The following data is extracted from Arkansas Slave Narratives.
Interviewer: Samuel S. Taylor Person interviewed: Omelia Thomas 519 W. Ninth Street, Little Rock, Arkansas Age: About 70 Occupation: Making cotton and corn
"I was born in Louisiana-in Vidalia. My mother's name was Emma Grant. My father's name was George Grant. My mother's name before she married was Emma Woodbridge. I don't know the names of my grand folks. I heard my mother say that my grandmother was named Matilda Woodbridge. I never got to see her. That is what I heard my mother say.
"I don't know the names of my mother's master, and I don't know the names of my father's white folks.
"My father was George Grant. He served in the War. I think they said that he was with them when Vicksburg surrendered. My father has said that he was really named George LaGrande. But after he enlisted in the War, he went by the name of George Grant. There was one of the officers by that name, and he took it too. He was shot in the hip during the War. When he died, he still was having trouble with that wound. He was on the Union side. He was fighting for our freedom. He wasn't no Reb. He'd tell us a many a day, 'I am part of the cause that you are free.' I don't know where he was when he enlisted. He said he was sold out from Louisville-him and his brother.
"I never did hear him say that he was whipped or treated bad when he was a slave. I've heard him tell how he had to stand up on dead people to shoot when he was in the War.
"My brother started twice to get my father's pension, but he never was able to do anything about it. They made away with the papers somehow and we never did get nothin'. My father married a second time before he died. When he died, my stepmother tried to get the pension. They writ back and asked her if he had any kin, and she answered them and said no. She hid the papers and wouldn't let us have 'em-took and locked 'em up somewheres where we couldn't find 'em. She was so mean that if she couldn't get no pension, she didn't want nobody else to get none.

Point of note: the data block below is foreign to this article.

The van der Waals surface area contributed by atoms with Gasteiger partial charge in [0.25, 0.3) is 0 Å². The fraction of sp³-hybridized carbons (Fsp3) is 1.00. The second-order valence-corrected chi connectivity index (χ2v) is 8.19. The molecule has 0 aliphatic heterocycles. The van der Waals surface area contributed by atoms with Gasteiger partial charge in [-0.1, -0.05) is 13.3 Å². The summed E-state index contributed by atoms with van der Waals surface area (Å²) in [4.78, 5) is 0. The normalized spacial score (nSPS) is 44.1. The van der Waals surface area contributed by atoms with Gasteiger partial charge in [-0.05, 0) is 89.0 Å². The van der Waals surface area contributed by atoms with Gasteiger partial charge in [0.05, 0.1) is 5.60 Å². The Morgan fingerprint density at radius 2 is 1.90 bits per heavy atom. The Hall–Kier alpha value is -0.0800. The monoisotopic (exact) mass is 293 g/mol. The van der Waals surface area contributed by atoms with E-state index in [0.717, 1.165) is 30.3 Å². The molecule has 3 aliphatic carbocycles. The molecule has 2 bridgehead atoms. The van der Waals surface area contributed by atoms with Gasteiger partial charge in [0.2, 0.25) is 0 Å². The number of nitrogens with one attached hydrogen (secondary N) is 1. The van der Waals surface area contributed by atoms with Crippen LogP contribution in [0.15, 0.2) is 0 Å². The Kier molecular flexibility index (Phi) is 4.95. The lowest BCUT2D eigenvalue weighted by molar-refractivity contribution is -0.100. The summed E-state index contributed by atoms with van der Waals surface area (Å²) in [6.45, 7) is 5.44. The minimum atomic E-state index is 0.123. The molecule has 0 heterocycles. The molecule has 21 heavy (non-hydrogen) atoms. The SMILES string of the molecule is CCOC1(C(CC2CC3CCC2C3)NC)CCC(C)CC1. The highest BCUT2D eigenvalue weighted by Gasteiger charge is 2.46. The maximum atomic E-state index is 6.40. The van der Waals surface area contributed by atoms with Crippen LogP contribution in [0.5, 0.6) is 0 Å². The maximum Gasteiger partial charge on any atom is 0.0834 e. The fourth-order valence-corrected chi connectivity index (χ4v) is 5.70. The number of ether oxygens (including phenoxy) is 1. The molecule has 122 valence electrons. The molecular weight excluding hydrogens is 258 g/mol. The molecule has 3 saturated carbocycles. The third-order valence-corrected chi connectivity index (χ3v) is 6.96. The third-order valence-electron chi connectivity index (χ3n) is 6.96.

"I don't know just when I was born, nor how old I am. When I come to remember anything, I was free. But I don't know how old I am, nor when it was.
"I heard my father speak of pateroles. Just said that they'd ketch you. He used to scare us by telling us that the pateroles would ketch us. We thought that was something dreadful.
"I never heard nothin' about jayhawkers. I heard something about Ku Klux but I don't know what it was.
"My father married my mother just after the War.
"I been married twice. My first husband got killed on the levee. And the second is down in the country somewheres. We are separated.
"I don't get no help from the Welfare, wish I did. I ain't had no money to get to the doctor with my eyes."
The old lady sat with her eyes nearly closed while I questioned her and listened to her story. Those eyes ran and looked as though they needed attention badly. The interview was conducted entirely on the porch as that of Annie Parks. Traffic interrupted; friends interrupted; and a daughter interrupted from time to time. But this daughter, while a little suspicious, was in no degree hostile. The two of them referred me to J.T. Tims, who, they said, knew a lot about slavery. His story is given along with this one.
I got the impression that the old lady was born before the War, but I accepted her statement and put her down as born since the War and guessed her age as near seventy. She was evidently quite reserved about some details. Her father's marriage to her mother after the War would not necessarily mean that he was not married to her slave fashion before the War. She didn't care so much about giving any story, but she was polite and obliging after she had satisfied herself as to my identity and work.
Source: Arkansas Slave Narratives